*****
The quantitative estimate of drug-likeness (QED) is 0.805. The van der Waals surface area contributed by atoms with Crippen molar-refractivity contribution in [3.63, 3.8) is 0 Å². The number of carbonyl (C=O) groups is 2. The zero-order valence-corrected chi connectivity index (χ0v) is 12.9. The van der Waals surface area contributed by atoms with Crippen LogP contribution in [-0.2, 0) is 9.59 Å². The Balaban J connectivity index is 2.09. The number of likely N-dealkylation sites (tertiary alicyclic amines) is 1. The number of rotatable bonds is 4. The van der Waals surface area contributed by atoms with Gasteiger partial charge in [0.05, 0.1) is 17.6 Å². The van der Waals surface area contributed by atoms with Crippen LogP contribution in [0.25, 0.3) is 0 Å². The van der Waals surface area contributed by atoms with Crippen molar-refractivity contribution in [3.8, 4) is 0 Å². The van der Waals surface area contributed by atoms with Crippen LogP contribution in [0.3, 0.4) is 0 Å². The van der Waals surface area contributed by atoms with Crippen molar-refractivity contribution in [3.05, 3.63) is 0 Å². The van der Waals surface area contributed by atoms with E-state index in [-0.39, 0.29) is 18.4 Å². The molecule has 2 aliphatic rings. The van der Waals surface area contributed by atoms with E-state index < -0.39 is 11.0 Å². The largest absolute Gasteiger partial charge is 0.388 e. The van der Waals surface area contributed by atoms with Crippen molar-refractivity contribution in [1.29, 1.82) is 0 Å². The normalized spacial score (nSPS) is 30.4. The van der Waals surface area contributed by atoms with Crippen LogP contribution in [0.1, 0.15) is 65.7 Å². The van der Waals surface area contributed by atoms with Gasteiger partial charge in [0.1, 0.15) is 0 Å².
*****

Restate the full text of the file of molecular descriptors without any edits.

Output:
The quantitative estimate of drug-likeness (QED) is 0.805. The van der Waals surface area contributed by atoms with Crippen molar-refractivity contribution in [3.63, 3.8) is 0 Å². The number of carbonyl (C=O) groups is 2. The zero-order valence-corrected chi connectivity index (χ0v) is 12.9. The van der Waals surface area contributed by atoms with Crippen LogP contribution in [-0.2, 0) is 9.59 Å². The Balaban J connectivity index is 2.09. The number of likely N-dealkylation sites (tertiary alicyclic amines) is 1. The number of rotatable bonds is 4. The van der Waals surface area contributed by atoms with Gasteiger partial charge in [0.05, 0.1) is 17.6 Å². The van der Waals surface area contributed by atoms with Crippen LogP contribution in [0.25, 0.3) is 0 Å². The van der Waals surface area contributed by atoms with Crippen molar-refractivity contribution in [3.8, 4) is 0 Å². The van der Waals surface area contributed by atoms with Crippen LogP contribution in [0.3, 0.4) is 0 Å². The van der Waals surface area contributed by atoms with Crippen molar-refractivity contribution in [3.05, 3.63) is 0 Å². The van der Waals surface area contributed by atoms with E-state index in [-0.39, 0.29) is 18.4 Å². The molecule has 2 aliphatic rings. The van der Waals surface area contributed by atoms with E-state index < -0.39 is 11.0 Å². The largest absolute Gasteiger partial charge is 0.388 e. The van der Waals surface area contributed by atoms with Crippen molar-refractivity contribution in [1.29, 1.82) is 0 Å². The normalized spacial score (nSPS) is 30.4. The van der Waals surface area contributed by atoms with Crippen LogP contribution in [0.1, 0.15) is 65.7 Å². The van der Waals surface area contributed by atoms with Gasteiger partial charge in [0.1, 0.15) is 0 Å².